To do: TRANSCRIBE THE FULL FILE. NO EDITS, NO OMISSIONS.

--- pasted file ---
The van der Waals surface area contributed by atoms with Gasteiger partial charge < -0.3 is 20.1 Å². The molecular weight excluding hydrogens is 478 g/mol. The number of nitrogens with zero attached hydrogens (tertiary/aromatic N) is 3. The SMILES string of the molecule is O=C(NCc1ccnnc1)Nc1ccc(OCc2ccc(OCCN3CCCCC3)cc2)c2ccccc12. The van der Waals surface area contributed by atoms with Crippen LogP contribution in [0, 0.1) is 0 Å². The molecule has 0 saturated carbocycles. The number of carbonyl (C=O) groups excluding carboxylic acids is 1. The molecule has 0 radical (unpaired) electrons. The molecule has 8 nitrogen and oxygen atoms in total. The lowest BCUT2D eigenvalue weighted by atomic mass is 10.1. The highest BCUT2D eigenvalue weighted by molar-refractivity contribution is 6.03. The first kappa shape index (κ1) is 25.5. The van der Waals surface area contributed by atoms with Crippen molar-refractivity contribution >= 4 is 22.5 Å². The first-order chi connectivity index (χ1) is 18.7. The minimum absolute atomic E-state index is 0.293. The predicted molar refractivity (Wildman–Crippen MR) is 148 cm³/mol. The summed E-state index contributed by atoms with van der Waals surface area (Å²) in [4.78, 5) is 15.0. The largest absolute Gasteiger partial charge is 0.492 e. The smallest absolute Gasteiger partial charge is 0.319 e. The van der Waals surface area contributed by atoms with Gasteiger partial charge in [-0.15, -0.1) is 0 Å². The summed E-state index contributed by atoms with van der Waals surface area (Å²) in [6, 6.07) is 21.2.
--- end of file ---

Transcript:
The van der Waals surface area contributed by atoms with Gasteiger partial charge < -0.3 is 20.1 Å². The molecular weight excluding hydrogens is 478 g/mol. The number of nitrogens with zero attached hydrogens (tertiary/aromatic N) is 3. The SMILES string of the molecule is O=C(NCc1ccnnc1)Nc1ccc(OCc2ccc(OCCN3CCCCC3)cc2)c2ccccc12. The van der Waals surface area contributed by atoms with Crippen LogP contribution in [0, 0.1) is 0 Å². The molecule has 0 saturated carbocycles. The number of carbonyl (C=O) groups excluding carboxylic acids is 1. The molecule has 0 radical (unpaired) electrons. The molecule has 8 nitrogen and oxygen atoms in total. The lowest BCUT2D eigenvalue weighted by atomic mass is 10.1. The highest BCUT2D eigenvalue weighted by molar-refractivity contribution is 6.03. The first kappa shape index (κ1) is 25.5. The van der Waals surface area contributed by atoms with Crippen molar-refractivity contribution >= 4 is 22.5 Å². The first-order chi connectivity index (χ1) is 18.7. The minimum absolute atomic E-state index is 0.293. The predicted molar refractivity (Wildman–Crippen MR) is 148 cm³/mol. The summed E-state index contributed by atoms with van der Waals surface area (Å²) in [4.78, 5) is 15.0. The largest absolute Gasteiger partial charge is 0.492 e. The smallest absolute Gasteiger partial charge is 0.319 e. The van der Waals surface area contributed by atoms with Gasteiger partial charge in [-0.15, -0.1) is 0 Å². The summed E-state index contributed by atoms with van der Waals surface area (Å²) in [6, 6.07) is 21.2.